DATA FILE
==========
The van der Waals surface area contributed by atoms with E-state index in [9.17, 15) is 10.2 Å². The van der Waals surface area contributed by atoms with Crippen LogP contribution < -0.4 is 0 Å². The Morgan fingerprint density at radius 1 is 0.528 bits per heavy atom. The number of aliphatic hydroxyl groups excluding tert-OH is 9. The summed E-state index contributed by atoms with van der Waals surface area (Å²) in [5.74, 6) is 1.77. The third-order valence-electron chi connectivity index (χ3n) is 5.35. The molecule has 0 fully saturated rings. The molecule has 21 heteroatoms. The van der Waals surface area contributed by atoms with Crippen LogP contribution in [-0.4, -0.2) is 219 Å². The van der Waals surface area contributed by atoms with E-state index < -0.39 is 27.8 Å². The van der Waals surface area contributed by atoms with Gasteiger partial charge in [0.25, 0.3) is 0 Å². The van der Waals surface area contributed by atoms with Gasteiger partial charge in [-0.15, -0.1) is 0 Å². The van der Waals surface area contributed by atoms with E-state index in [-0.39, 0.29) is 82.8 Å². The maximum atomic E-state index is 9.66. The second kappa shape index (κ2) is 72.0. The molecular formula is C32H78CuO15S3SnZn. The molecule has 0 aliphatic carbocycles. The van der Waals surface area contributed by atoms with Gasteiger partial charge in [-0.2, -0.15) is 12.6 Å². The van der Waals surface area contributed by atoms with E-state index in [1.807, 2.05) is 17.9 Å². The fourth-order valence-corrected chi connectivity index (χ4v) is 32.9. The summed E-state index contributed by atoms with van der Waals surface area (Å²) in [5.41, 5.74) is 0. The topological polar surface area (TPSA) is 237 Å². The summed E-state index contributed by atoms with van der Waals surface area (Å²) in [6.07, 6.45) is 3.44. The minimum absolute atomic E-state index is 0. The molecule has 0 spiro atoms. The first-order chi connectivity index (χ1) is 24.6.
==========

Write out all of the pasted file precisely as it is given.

The van der Waals surface area contributed by atoms with E-state index in [9.17, 15) is 10.2 Å². The van der Waals surface area contributed by atoms with Crippen LogP contribution < -0.4 is 0 Å². The Morgan fingerprint density at radius 1 is 0.528 bits per heavy atom. The number of aliphatic hydroxyl groups excluding tert-OH is 9. The summed E-state index contributed by atoms with van der Waals surface area (Å²) in [5.74, 6) is 1.77. The third-order valence-electron chi connectivity index (χ3n) is 5.35. The molecule has 0 fully saturated rings. The molecule has 21 heteroatoms. The van der Waals surface area contributed by atoms with Crippen LogP contribution in [-0.4, -0.2) is 219 Å². The van der Waals surface area contributed by atoms with E-state index < -0.39 is 27.8 Å². The van der Waals surface area contributed by atoms with Gasteiger partial charge in [0.25, 0.3) is 0 Å². The van der Waals surface area contributed by atoms with Gasteiger partial charge in [-0.15, -0.1) is 0 Å². The van der Waals surface area contributed by atoms with E-state index in [-0.39, 0.29) is 82.8 Å². The maximum atomic E-state index is 9.66. The second kappa shape index (κ2) is 72.0. The molecular formula is C32H78CuO15S3SnZn. The molecule has 0 aliphatic carbocycles. The van der Waals surface area contributed by atoms with Gasteiger partial charge in [-0.2, -0.15) is 12.6 Å². The van der Waals surface area contributed by atoms with E-state index in [1.807, 2.05) is 17.9 Å². The fourth-order valence-corrected chi connectivity index (χ4v) is 32.9. The summed E-state index contributed by atoms with van der Waals surface area (Å²) in [5.41, 5.74) is 0. The topological polar surface area (TPSA) is 237 Å². The summed E-state index contributed by atoms with van der Waals surface area (Å²) in [6.07, 6.45) is 3.44. The minimum absolute atomic E-state index is 0. The molecule has 0 spiro atoms. The first-order chi connectivity index (χ1) is 24.6.